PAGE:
So I was wondering if I should be worried at all he is still moving around the tank like normal and the other fish are perfectly fine. Hope you can help!
<If he's acting normal, and there's no sign of physical damage or unusual posture -- e.g., fin curling -- then I wouldn't worry about it. Don't feed him for the next couple of days, and then see what happens. There's no
point dumping food in the tank if he isn't eating it, as all that will do is mess up water quality. Wait, test for ammonia and/or nitrite, and after a day or two, offer a small meal. Cheers, Neale.>
Re: Question about motors

Ok thanks. No he has no curling. I also did a water change to be on the safe side. Was wondering could I be feeding him to much?
<Possibly, but you'd expect to see water quality issues if this was the case.>
Don't know if they get upset stomachs.
<Certainly possible, but unlikely to cause long-term problems.>
Thanks again
<Cheers, Neale.>

motoro rays... Fdg., nutr. dis.   7/13/10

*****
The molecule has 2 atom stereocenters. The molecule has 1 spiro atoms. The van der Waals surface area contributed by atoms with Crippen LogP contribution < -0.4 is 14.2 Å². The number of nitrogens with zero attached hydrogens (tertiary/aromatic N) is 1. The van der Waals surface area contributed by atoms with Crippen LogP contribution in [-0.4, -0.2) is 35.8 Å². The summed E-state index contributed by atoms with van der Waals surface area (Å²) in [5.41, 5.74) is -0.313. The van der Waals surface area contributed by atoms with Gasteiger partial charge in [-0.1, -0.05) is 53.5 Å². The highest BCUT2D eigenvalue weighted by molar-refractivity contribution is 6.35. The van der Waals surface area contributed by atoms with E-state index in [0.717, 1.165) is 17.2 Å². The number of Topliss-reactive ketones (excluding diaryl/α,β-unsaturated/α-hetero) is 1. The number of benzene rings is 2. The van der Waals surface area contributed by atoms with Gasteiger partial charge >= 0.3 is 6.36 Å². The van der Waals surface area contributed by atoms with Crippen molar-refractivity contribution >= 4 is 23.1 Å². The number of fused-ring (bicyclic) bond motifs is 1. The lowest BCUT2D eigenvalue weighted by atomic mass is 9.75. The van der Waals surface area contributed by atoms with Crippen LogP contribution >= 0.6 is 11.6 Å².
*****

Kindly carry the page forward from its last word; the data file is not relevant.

Greetings Crew,
I have two Male Motoro rays. They are about 10' disks now. Both have lived in a 1200 gal tank since they were 4" disk. They have a complete Life support system, reservoir, sand filter, chemical filter ,bio filter, R.O., UV sterilizer, chiller the works! I Back wash the system 2-3 times a week.
They live with discus and an Arowana and a few Blood Parrots they are in an aquarium we custom built in a local Casino. Within the last week they have slowly lost their appetites. They seem to have lost their desire to swim.
One has been bumping into walls and is now showing a lot of trauma to his disk. He swims upside down and has been puffing from the top. All my water tests are perfect.! They eat krill, bloodworms and any small schooling fish they can catch. I feel the bloods are taking advantage of them. Though the owner doesn't want to let them go! Ughh! To my question...I retrieved the Rays last night and isolated them in their own tank. I don't know what to treat them with. They are swimming about a little more today but the white (picking) areas look bad. And still not eating. Any and all suggestions are much requested.
Thank you
<Hello Ginger. The reasons why Stingrays refuse food are varied. As you correctly surmise, environment is the commonest issue. So yes, checking water quality, water chemistry, and water temperature are all important.